Former prostitutes to sue the Government as criminal records stop them volunteering
Former prostitutes are set to sue the Government over criminal records checks which stop them volunteering with Brownie groups.
A group of women will argue that policies which leave convictions for soliciting on their records are discriminatory and intrude into their private lives.
The women, most of whom are anonymous, say their convictions become known many years after they stopped working as prostitutes and have prevented them from taking up volunteering and job opportunities.
One anonymous claimant said: "It doesn’t matter what it is – trying to help out at my kids’ school or the local brownies’ coffee morning, trying to be a governor or a councillor, applying to education or training or employment – even volunteering in so many fields – with children, with the elderly, in care, with vulnerable people, with youth work, with social work – all need a DBS and then you get treated like some sort of pariah or sex offender.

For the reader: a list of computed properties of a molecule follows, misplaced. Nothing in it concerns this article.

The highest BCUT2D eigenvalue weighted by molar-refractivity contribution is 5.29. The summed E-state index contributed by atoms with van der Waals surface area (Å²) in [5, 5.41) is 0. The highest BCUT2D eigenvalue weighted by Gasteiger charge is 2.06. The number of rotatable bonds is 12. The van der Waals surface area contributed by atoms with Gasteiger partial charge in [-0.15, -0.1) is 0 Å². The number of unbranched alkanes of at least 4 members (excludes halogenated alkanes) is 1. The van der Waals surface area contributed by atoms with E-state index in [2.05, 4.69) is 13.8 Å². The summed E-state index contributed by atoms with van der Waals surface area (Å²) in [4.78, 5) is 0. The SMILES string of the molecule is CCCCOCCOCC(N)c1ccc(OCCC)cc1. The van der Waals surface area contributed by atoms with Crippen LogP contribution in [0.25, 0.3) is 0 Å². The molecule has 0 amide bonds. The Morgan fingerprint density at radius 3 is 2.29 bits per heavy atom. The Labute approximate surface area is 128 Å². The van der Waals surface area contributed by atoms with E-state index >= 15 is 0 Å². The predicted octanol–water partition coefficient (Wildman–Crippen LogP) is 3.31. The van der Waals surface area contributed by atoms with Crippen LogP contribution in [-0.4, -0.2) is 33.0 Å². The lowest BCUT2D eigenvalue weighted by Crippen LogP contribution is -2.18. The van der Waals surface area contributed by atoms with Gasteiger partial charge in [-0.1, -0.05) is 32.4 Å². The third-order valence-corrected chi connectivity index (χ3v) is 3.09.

"But it’s not fair – I never chose that life and I fought hard to get out of it but I’m always being pulled back to it as though that’s who I am, but it’s not who I am.”
The women's case, set to be heard in the High Court later this week, also argues that the policy to retain and disclose their conviction history goes against the Modern Slavery Act because they were trafficked and forced into prostitution while teenagers.
One claimant, Fiona Broadfoot, who began selling sex after meeting a pimp at 15, has a conviction of loitering for the purposes of being a common prostitute.
"After more than twenty years out of prostitution, I am still having to explain my criminal record to any prospective employer. It feels like explaining my history of abuse," she said.
Harriet Wistrich, solicitor at Birnberg Peirce who is acting for the women, said the current law "continues to punish victims".
The Home Office is understood to be defending the claim. A Government spokesperson said: "It would be inappropriate to comment on ongoing legal proceedings."